Function-guided navigation is commonly used when assessing cortical excitability using transcranial magnetic stimulation (TMS). However, the required accuracy, stability and the effect of a change in coil positioning are not entirely known. This study investigates the accuracy of function-guided navigation for determining the hotspot. Furthermore, it evaluates the effect of a change in coil location on the single and paired pulse excitability measures: motor evoked potential (MEP) amplitude, TMS evoked potential (TEP) and long intracortical inhibition (LICI), and of a change in coil orientation on LICI. Eight healthy subjects participated in the single pulse study, and ten in the paired pulse study. A robot-guided navigation system was used to ensure accurate and stable coil positioning at the motor hotspot as determined using function-guided navigation. In addition, we targeted four locations at 2 mm and four at 5 mm distance around the initially defined hotspot, and we increased and decreased the coil orientation by 10°. In none of the subjects, the largest MEP amplitudes were evoked at the originally determined hotspot, resulting in a poor accuracy of function-guided navigation. At the group level, a change in coil location had no significant effect on the MEP amplitude, TEP, or LICI, and a change in coil orientation did not significantly affected LICI. However, at the subject level significant effects on MEP amplitude, TEP, and LICI were found for changes in coil location or orientation, although absolute differences were relatively small and did not show a consistent pattern. This study indicates that a high accuracy in coil positioning is especially required to measure cortical excitability reliably in individual subjects using single or paired pulse TMS.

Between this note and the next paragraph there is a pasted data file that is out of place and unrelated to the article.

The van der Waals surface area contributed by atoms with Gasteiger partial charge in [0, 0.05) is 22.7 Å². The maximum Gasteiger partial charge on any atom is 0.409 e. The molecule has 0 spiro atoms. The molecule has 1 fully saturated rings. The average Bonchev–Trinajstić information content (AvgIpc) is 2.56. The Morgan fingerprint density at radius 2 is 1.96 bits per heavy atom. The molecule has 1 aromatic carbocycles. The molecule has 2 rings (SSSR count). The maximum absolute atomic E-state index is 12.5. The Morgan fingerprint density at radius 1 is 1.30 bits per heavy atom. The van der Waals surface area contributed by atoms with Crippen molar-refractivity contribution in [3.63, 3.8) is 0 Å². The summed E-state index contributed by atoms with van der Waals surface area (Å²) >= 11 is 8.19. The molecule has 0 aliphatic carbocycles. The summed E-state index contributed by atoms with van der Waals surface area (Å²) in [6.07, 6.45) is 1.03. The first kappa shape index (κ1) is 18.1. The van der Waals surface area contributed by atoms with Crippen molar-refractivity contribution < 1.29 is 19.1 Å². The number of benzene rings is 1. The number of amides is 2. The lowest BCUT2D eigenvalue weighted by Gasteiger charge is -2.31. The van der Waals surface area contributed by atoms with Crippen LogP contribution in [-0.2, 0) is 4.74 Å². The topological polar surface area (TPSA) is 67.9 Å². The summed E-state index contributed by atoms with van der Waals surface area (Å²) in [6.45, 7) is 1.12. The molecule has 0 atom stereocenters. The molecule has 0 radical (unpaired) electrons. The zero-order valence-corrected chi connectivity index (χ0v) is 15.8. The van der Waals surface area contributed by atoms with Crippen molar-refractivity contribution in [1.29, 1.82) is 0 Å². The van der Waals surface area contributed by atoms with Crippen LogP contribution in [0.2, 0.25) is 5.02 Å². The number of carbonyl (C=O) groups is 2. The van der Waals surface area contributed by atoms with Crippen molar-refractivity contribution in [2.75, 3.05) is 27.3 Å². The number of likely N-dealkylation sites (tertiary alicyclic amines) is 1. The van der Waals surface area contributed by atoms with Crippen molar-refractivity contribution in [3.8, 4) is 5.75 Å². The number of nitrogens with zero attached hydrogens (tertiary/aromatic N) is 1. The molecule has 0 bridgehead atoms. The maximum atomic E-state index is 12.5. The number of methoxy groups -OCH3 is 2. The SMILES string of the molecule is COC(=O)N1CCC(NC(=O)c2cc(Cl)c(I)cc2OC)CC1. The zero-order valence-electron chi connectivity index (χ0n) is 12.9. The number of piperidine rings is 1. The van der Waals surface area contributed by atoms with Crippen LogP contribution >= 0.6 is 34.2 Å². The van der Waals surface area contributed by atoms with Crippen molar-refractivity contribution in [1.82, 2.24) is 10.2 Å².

- Function-guided navigation
- Transcranial magnetic stimulation
- Coil positioning